Otin is the next place coming up, here the houses are bigger, almost the sizes like in a small town, but still in ruins. Overgrown, with numerous years since any one has looked out from the metal balconies. You almost have to go back to 1960 to find last time people lived here, then it was 19 inhabitants in the village. Bar Otin someone has written on a wall of a house, but there is no bar to be found of course. Strangely enough, it is on the day when I visit the most abandoned villages that I meet the most people on the whole walk. It is almost bustling with a lively crowd here. Not hard to understand, to visit all this ghost sites in this weather is an experience beyond the ordinary. Torn canyons are revealed on a small detour off the trail afterwards, Oscuros de Otin. In front of Letusa, some bikers are resting, but these remains are not that exciting. The cows looks disapprovingly at me when I pass by the hamlet.

The ruins of Otin. On the wall it is written Bar Otin, but many ghosts and wanderers has passed through this deserted village since there was a bar here.

A relatively steep climb carries me up to the crowning glory. As with Nazare, Bagüeste is located at the top of a hill, with sweeping views over the Pyrenees. The remains of the village is a mass of buildings about to collapse, everywhere is nature about to reclaim what it has lost. The guidebook warns about following to the confusing waymarks through the village, but that is now fixed and a safe route through can be found. 27 villagers were living here in 1960, in 1970 there were none.

Oscuros de Otin.

At the very top of the hill that Bagüeste is located at, lies the ruins of the church, Ermita de Santa Marina. The church is still standing, but inside it, only the sheep are now preaching. Once upon a time the walls were blue, now most of the inside interior has faded and fallen off. Inside, a lonesome sheep is staring intensely at me, so much that it almost feels eerie. I name the sheep Sheepula and goes out again. In the shadow of the bell tower, I sit down and eat lunch. The sun shines through an abandoned village when I leave Bagüeste.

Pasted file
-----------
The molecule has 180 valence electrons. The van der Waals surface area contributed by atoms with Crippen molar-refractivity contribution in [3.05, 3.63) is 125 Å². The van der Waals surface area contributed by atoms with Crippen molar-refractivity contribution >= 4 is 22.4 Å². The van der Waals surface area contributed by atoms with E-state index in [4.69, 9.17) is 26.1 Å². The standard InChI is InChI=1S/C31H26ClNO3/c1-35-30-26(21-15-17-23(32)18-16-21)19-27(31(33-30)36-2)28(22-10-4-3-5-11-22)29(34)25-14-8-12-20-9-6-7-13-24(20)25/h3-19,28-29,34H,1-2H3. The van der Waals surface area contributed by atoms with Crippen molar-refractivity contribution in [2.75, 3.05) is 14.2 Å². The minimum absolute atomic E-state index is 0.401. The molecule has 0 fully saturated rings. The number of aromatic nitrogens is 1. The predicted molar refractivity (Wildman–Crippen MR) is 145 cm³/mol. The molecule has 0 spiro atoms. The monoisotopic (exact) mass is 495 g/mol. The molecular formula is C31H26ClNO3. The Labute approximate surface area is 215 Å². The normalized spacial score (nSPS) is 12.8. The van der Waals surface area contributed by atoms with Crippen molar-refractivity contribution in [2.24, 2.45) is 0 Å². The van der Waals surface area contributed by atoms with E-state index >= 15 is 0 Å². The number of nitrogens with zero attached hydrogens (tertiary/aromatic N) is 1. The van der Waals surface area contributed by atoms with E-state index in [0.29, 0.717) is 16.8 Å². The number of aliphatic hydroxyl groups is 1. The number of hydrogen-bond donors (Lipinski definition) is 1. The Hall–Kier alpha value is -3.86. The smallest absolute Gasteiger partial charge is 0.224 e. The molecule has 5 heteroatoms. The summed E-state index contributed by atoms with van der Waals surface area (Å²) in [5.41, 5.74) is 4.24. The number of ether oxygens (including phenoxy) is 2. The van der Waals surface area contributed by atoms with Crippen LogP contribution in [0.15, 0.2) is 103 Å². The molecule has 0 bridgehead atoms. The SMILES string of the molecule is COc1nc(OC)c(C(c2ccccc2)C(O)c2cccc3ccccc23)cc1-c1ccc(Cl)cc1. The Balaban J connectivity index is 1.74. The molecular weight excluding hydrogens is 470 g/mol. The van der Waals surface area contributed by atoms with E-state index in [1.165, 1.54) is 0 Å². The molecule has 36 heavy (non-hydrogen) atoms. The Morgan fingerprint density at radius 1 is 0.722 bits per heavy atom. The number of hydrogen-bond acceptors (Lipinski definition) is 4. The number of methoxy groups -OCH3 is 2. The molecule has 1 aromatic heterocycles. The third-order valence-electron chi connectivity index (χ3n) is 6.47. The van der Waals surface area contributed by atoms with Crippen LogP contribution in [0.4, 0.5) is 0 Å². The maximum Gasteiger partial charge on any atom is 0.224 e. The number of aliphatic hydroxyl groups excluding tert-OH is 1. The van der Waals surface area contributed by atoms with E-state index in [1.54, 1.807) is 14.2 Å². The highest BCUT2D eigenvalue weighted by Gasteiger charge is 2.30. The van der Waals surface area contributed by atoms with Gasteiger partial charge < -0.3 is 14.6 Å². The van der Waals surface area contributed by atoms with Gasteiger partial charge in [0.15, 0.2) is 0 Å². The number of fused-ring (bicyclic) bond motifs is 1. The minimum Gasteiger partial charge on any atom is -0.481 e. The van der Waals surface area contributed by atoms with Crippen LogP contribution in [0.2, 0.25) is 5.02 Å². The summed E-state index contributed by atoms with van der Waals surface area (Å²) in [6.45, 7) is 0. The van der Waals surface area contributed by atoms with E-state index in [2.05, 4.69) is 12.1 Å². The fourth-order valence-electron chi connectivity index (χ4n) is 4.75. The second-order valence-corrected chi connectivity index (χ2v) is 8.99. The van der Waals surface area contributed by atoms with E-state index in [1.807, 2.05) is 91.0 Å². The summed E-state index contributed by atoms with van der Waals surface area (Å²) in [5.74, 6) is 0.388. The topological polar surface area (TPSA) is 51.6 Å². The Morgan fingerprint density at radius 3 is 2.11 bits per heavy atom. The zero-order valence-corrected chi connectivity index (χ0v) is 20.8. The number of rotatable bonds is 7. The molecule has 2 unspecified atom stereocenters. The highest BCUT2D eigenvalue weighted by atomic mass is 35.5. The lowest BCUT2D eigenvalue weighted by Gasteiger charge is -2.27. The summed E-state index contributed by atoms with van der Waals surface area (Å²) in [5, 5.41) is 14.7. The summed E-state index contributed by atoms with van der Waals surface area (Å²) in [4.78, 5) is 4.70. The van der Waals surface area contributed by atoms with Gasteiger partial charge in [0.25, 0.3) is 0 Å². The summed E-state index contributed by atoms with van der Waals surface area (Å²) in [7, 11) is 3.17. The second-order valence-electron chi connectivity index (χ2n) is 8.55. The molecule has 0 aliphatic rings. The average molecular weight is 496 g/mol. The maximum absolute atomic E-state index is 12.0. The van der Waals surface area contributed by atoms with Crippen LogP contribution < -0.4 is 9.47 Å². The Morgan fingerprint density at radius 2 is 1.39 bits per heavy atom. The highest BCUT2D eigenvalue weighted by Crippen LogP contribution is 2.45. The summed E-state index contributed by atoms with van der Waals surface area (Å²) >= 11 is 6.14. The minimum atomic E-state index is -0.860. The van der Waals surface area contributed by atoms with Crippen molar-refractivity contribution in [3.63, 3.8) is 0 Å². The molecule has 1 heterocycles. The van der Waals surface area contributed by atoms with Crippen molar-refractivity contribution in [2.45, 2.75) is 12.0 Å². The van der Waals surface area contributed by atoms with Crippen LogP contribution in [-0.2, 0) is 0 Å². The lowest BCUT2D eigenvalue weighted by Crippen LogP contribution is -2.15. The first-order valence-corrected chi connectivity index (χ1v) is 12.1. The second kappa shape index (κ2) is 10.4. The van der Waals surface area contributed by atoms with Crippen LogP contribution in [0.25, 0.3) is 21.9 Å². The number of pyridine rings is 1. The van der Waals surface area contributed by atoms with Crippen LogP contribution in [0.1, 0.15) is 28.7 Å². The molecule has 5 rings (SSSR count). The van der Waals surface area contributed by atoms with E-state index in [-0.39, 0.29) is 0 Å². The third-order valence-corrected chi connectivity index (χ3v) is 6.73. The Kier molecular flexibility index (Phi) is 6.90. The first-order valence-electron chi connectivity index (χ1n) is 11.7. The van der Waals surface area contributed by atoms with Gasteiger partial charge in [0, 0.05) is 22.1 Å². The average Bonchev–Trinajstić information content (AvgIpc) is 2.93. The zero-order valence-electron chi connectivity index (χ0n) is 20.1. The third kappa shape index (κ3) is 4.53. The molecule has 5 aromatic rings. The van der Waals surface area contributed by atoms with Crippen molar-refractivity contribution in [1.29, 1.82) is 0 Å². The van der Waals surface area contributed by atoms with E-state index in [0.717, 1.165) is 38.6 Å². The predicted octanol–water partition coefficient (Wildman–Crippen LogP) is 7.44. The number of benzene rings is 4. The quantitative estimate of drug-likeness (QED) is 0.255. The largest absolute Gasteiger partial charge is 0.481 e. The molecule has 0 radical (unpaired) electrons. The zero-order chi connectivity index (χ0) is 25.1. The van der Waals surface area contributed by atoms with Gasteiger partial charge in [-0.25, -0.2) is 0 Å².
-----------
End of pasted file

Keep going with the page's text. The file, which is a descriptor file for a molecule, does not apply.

The ruins of Bagüeste with the Pyrenees in the background. The abandoned village is situated in a stunning location at the top of a hill. The remaining houses are unsafe and nature is about to take the village back.

A boar snorts and disappears into the bush, the quiet remnants of Ermita de San Miguel says nothing when I venture down into the shrubby valley that leads back up again to Las Bellostas. Here, a paved road greets me. I have returned to the present again. This stage of the GR1 is an absolutely marvellous walk, but is somewhat marred by the last part going on the road. It is eight hurting and boring kilometres down to Paúles de Sarsa, there should be a better path down.

Inside the ruins of the Ermita de Santa Marina church in Bagüeste. Parts of the walls still has remains of what must have been a blue interior. Inside the church, a lonely sheep stood and looked intensely at me, which promptly made give it the name Sheepula.

When I arrive at Casa Rural de Fina, I am tired and my feet are hurting some, the long day has made its toll. The place is run by a friendly old lady. Before I even has got to take a shower, she shows me out on the small terrace, where a bottle of red wine and biscuits stands ready for me. After the shower, I sit and enjoy a cold glass of wine, while the sky once again takes on a pinkish hue. I see a farmer herd a flock of sheep, which flows around the church. The dinner is large and good, I answer yes for an extra icecream for desert. Yet another pleasant accommodation along the trail. An exceptional day, I quickly forget the walk on the road